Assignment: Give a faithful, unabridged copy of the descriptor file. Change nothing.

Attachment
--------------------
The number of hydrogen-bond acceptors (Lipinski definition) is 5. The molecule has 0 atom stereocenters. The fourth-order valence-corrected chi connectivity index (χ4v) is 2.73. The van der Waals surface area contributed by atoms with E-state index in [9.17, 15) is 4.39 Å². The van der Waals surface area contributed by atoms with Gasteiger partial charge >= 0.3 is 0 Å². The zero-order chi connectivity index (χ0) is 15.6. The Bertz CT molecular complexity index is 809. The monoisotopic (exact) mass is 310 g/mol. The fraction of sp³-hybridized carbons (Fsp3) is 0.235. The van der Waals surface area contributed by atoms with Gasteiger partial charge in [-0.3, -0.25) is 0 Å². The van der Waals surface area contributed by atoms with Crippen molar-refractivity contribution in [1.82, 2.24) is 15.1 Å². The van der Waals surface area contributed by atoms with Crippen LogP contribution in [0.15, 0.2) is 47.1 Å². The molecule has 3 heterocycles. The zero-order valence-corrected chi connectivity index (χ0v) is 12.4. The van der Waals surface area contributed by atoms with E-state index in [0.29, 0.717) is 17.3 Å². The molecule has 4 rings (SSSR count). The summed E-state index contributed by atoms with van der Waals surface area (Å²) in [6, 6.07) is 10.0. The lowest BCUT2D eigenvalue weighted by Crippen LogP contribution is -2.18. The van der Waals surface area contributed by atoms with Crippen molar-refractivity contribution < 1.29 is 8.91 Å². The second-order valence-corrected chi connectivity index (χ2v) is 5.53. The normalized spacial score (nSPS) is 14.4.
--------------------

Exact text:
The number of hydrogen-bond acceptors (Lipinski definition) is 5. The molecule has 0 atom stereocenters. The fourth-order valence-corrected chi connectivity index (χ4v) is 2.73. The van der Waals surface area contributed by atoms with E-state index in [9.17, 15) is 4.39 Å². The van der Waals surface area contributed by atoms with Gasteiger partial charge >= 0.3 is 0 Å². The zero-order chi connectivity index (χ0) is 15.6. The Bertz CT molecular complexity index is 809. The monoisotopic (exact) mass is 310 g/mol. The fraction of sp³-hybridized carbons (Fsp3) is 0.235. The van der Waals surface area contributed by atoms with Gasteiger partial charge in [-0.3, -0.25) is 0 Å². The van der Waals surface area contributed by atoms with Crippen molar-refractivity contribution in [1.82, 2.24) is 15.1 Å². The van der Waals surface area contributed by atoms with Crippen LogP contribution in [0.15, 0.2) is 47.1 Å². The molecule has 3 heterocycles. The zero-order valence-corrected chi connectivity index (χ0v) is 12.4. The van der Waals surface area contributed by atoms with E-state index in [0.29, 0.717) is 17.3 Å². The molecule has 4 rings (SSSR count). The summed E-state index contributed by atoms with van der Waals surface area (Å²) in [6, 6.07) is 10.0. The lowest BCUT2D eigenvalue weighted by Crippen LogP contribution is -2.18. The van der Waals surface area contributed by atoms with Crippen molar-refractivity contribution < 1.29 is 8.91 Å². The second-order valence-corrected chi connectivity index (χ2v) is 5.53. The normalized spacial score (nSPS) is 14.4.